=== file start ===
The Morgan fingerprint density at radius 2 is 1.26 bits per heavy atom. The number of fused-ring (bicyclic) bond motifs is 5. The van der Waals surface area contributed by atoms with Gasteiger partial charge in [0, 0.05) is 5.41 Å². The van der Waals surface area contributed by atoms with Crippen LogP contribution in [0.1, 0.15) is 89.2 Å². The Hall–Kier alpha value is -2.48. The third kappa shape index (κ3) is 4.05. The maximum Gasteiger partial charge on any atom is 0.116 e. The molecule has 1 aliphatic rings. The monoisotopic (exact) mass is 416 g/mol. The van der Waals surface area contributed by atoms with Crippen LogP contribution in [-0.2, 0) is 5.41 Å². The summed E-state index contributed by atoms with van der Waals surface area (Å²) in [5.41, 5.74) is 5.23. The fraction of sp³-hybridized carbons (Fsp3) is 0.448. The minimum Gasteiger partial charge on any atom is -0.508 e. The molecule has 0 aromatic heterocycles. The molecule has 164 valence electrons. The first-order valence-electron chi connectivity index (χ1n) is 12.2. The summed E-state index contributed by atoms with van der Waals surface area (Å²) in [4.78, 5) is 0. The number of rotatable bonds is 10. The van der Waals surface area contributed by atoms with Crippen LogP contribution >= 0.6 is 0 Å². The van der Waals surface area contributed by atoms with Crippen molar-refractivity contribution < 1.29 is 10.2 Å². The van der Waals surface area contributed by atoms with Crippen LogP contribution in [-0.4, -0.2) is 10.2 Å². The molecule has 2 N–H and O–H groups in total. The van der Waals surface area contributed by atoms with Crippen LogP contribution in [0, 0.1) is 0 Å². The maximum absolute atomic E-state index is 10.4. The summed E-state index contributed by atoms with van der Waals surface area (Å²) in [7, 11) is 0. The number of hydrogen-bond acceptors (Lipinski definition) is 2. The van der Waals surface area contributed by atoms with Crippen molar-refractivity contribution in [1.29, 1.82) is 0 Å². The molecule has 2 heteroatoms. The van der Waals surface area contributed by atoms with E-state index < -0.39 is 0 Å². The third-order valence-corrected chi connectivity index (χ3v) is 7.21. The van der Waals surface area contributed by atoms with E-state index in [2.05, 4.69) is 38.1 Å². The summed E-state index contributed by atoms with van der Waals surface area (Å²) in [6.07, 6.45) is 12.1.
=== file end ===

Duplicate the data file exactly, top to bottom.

The Morgan fingerprint density at radius 2 is 1.26 bits per heavy atom. The number of fused-ring (bicyclic) bond motifs is 5. The van der Waals surface area contributed by atoms with Gasteiger partial charge in [0, 0.05) is 5.41 Å². The van der Waals surface area contributed by atoms with Crippen LogP contribution in [0.1, 0.15) is 89.2 Å². The Hall–Kier alpha value is -2.48. The third kappa shape index (κ3) is 4.05. The maximum Gasteiger partial charge on any atom is 0.116 e. The molecule has 1 aliphatic rings. The monoisotopic (exact) mass is 416 g/mol. The van der Waals surface area contributed by atoms with Crippen LogP contribution in [-0.2, 0) is 5.41 Å². The summed E-state index contributed by atoms with van der Waals surface area (Å²) in [5.41, 5.74) is 5.23. The fraction of sp³-hybridized carbons (Fsp3) is 0.448. The minimum Gasteiger partial charge on any atom is -0.508 e. The molecule has 0 aromatic heterocycles. The molecule has 164 valence electrons. The first-order valence-electron chi connectivity index (χ1n) is 12.2. The summed E-state index contributed by atoms with van der Waals surface area (Å²) in [4.78, 5) is 0. The number of rotatable bonds is 10. The van der Waals surface area contributed by atoms with Crippen LogP contribution >= 0.6 is 0 Å². The van der Waals surface area contributed by atoms with Crippen molar-refractivity contribution < 1.29 is 10.2 Å². The van der Waals surface area contributed by atoms with Crippen LogP contribution in [-0.4, -0.2) is 10.2 Å². The molecule has 2 N–H and O–H groups in total. The van der Waals surface area contributed by atoms with Crippen LogP contribution in [0, 0.1) is 0 Å². The maximum absolute atomic E-state index is 10.4. The summed E-state index contributed by atoms with van der Waals surface area (Å²) in [7, 11) is 0. The number of hydrogen-bond acceptors (Lipinski definition) is 2. The van der Waals surface area contributed by atoms with Crippen molar-refractivity contribution in [1.29, 1.82) is 0 Å². The molecule has 2 heteroatoms. The van der Waals surface area contributed by atoms with E-state index < -0.39 is 0 Å². The third-order valence-corrected chi connectivity index (χ3v) is 7.21. The van der Waals surface area contributed by atoms with E-state index in [2.05, 4.69) is 38.1 Å². The summed E-state index contributed by atoms with van der Waals surface area (Å²) in [6.07, 6.45) is 12.1.